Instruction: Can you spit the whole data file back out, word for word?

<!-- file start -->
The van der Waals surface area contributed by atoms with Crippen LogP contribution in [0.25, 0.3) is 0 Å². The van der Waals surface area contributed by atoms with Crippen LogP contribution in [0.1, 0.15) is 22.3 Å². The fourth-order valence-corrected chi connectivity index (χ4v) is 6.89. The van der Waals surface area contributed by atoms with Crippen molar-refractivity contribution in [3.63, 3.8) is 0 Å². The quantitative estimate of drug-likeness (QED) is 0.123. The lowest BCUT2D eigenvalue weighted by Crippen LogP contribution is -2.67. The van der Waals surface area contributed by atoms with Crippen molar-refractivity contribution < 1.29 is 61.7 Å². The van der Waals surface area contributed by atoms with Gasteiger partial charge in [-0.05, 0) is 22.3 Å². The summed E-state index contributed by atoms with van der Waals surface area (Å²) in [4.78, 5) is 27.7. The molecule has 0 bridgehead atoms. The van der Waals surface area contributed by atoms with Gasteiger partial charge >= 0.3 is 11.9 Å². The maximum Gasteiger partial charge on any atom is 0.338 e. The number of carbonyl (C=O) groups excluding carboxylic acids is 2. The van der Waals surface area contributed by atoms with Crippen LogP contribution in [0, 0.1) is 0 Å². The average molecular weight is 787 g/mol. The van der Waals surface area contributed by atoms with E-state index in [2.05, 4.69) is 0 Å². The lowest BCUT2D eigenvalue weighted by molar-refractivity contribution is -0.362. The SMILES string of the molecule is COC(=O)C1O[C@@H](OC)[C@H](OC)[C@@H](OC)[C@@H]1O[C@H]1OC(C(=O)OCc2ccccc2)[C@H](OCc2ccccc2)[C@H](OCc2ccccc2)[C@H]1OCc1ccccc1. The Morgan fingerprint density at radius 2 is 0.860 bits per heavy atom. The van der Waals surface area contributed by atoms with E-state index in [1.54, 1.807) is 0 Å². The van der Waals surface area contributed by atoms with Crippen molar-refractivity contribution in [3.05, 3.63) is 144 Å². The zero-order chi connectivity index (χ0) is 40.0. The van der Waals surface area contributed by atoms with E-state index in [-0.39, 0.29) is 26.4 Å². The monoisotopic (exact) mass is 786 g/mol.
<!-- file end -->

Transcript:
The van der Waals surface area contributed by atoms with Crippen LogP contribution in [0.25, 0.3) is 0 Å². The van der Waals surface area contributed by atoms with Crippen LogP contribution in [0.1, 0.15) is 22.3 Å². The fourth-order valence-corrected chi connectivity index (χ4v) is 6.89. The van der Waals surface area contributed by atoms with Crippen molar-refractivity contribution in [3.63, 3.8) is 0 Å². The quantitative estimate of drug-likeness (QED) is 0.123. The lowest BCUT2D eigenvalue weighted by Crippen LogP contribution is -2.67. The van der Waals surface area contributed by atoms with Crippen molar-refractivity contribution < 1.29 is 61.7 Å². The van der Waals surface area contributed by atoms with Gasteiger partial charge in [-0.05, 0) is 22.3 Å². The summed E-state index contributed by atoms with van der Waals surface area (Å²) in [4.78, 5) is 27.7. The molecule has 0 bridgehead atoms. The van der Waals surface area contributed by atoms with Gasteiger partial charge >= 0.3 is 11.9 Å². The maximum Gasteiger partial charge on any atom is 0.338 e. The number of carbonyl (C=O) groups excluding carboxylic acids is 2. The van der Waals surface area contributed by atoms with Crippen LogP contribution in [0, 0.1) is 0 Å². The average molecular weight is 787 g/mol. The van der Waals surface area contributed by atoms with E-state index in [2.05, 4.69) is 0 Å². The lowest BCUT2D eigenvalue weighted by molar-refractivity contribution is -0.362. The SMILES string of the molecule is COC(=O)C1O[C@@H](OC)[C@H](OC)[C@@H](OC)[C@@H]1O[C@H]1OC(C(=O)OCc2ccccc2)[C@H](OCc2ccccc2)[C@H](OCc2ccccc2)[C@H]1OCc1ccccc1. The Morgan fingerprint density at radius 2 is 0.860 bits per heavy atom. The van der Waals surface area contributed by atoms with E-state index in [1.54, 1.807) is 0 Å². The van der Waals surface area contributed by atoms with Crippen molar-refractivity contribution in [3.05, 3.63) is 144 Å². The zero-order chi connectivity index (χ0) is 40.0. The van der Waals surface area contributed by atoms with E-state index in [-0.39, 0.29) is 26.4 Å². The monoisotopic (exact) mass is 786 g/mol.